Anyone who thinks they only work 40 days lives in lala land. Just like those who think teachers work ten months and get a two month vacation.

justlogical

January 16th, 2013
8:57 pm

I would be more than happy to work 40 days a year for 17,000. That’s more than I have made the last 4 years being unemployed

clem

January 16th, 2013
9:00 pm

but do many benefit from being legislators back home with better business opportunities or traffic? be interesting to see net worth increases. maybe higher pay but term limits.

TonyFlack

January 16th, 2013
9:10 pm

While I agree that $17k is not a lot of money, somehow, the majority of the legislature makes it work. Most of them are not “retired, rich or working poor” as the lady in the article states. Most of these folks are upper class lawyers who somehow find a reason and a way to keep running for office. Obviously something is attracting them to the position. If it is not the $17k (which i highly doubt it is the attraction, even with the per diem), then it is all the ancillary benefits that they receive both during and after their tenure.

And as for the posters that say teachers should get a raise first, you are exactly dead on. They work 190 days a year, most for only double what these guys get for 40 days of their “work.” When I say “double” i am including the per diem. The poster that said they have not had a raise in 5 years is exactly correct. Before we take care of the politicians paychecks, lets give the teachers at least something nominal, to offset 5 years of nothing. If we can’t afford to do that, fine, but lets let the politicians stay at their current salary as well. Leadership starts at the top.

JWSt

January 16th, 2013
9:10 pm

You have got to be kidding me. A raise? I haven’t had one since 2007. There is always an excuse why we can’t get a raise. The city of ATL and state of Georgia is in dire straits. For lawmakers, it was supposed to be about serving with dignity and honor, not making a living off the taxpayers like the ones who go to Washington do. You say lawmakers here “earn” $17,342 per year. No, they don’t earn that. They are “paid” that, let’s be clear there is a distinction between earning and being paid an amount. Until these people can prove they can “earn” what they’re being paid now, then perhaps they should go on commission. More jobs created, they get paid. Balance the budget, they get paid. Quash silliness like allowing tax dollars to pay for posh stadiums for millions,they get paid. In other words, be financially responsible for those who you are serving. Live within the state’s means, like the people you serve. Then, and only then, should a raise be considered.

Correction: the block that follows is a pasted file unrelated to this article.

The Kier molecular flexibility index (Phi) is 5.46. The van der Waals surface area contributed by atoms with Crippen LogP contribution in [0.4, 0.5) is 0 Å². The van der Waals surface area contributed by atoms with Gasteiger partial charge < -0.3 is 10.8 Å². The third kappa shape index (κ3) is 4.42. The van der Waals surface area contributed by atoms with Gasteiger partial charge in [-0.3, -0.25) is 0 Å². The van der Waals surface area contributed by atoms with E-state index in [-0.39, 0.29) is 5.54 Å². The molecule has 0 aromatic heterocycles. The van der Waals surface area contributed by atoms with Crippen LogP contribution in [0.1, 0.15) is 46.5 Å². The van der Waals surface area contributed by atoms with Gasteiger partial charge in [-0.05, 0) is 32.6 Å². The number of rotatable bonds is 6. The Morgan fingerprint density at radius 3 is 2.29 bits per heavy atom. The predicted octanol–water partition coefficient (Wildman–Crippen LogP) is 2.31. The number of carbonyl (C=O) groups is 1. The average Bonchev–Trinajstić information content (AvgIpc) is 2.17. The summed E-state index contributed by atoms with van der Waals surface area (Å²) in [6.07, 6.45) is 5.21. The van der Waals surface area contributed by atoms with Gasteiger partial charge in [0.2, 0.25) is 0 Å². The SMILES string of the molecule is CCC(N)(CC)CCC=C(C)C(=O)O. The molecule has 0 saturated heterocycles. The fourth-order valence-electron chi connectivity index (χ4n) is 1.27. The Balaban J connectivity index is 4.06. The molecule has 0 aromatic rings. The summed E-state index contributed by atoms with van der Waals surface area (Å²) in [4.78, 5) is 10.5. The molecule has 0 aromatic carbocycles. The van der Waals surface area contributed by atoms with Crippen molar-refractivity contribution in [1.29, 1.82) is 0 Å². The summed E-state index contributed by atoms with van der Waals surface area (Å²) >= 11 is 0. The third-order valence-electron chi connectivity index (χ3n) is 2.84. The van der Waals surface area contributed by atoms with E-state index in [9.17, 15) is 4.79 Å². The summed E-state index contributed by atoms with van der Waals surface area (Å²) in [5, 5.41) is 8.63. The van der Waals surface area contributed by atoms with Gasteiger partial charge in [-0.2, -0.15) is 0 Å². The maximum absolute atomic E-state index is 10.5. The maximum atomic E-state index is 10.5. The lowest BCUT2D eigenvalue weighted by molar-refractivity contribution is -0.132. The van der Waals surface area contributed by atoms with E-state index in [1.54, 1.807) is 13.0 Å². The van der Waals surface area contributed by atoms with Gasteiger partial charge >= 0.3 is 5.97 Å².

Good Grief

January 16th, 2013
9:12 pm

If the sessions stretch out over 4 months, it’s their own fault!

Crooked much?

January 16th, 2013
9:15 pm

24k per year is 12 per hour for a 40 hr, 52 week year. Which many many folks would need a raise to get to. If they work 3 mo, it’s equal to 96k per year. If 4 months, it’s still over 70k per year so I don’t get how they are low paid? That’s well above median wages. Not to mention the gifts have to stop completely..wish some would take a stand and wish we could get better reporting.

Susan

January 16th, 2013
9:16 pm

I haven’t had a raise as a teacher in six years. Not even a step increase and I’m a GOOD veteran teacher. My taxes and costs of teaching are rising. I disagree. If I have to sacrifice, so should the legislators until things start looking up in the state. Even with the cap on gifts, I would be willing to bet that legislators benefit just fine.

HENRY

January 16th, 2013
9:24 pm

YOU SHOULD EARN A RAISE BEFORE YOU GET ONE……THESE FOOLS HAVEN’T EARNED ANYTHING EXCEPT MAYBE A KICK IN THE ASS……………

td

January 16th, 2013
9:26 pm

FedUp

January 16th, 2013
7:52 pm

No state employee should get a raise until teachers get one. Teachers have not had a raise in 5 yrs!!!!

Not true. Teachers get longevity raises systematically according to their years service. If I am not mistaken it is equivalent to 5%. Almost all teachers have received at least one of these raises within the past 5 years. All other state employees do not get such raises so they have not received a raise.

Dr. R

January 16th, 2013
9:31 pm

But Jim’s point is that if we paid a decent salary, we might GET better leaders who do the job we send them for. All these posts decry the lack of character, quality and results from our legislators, which we agree on. But do you think we’re going to get BETTER leaders at that price? If you hire someone and they suck, do you think you’ll get someone better at the same salary? True, most of these guys are actually wealthy and connected enough so the pay might not be an issue to them. But raise the salary and you might get a whole new class of professional, educated, capable leaders. Or not, I dunno. Considering what we have now, it’s worth a shot.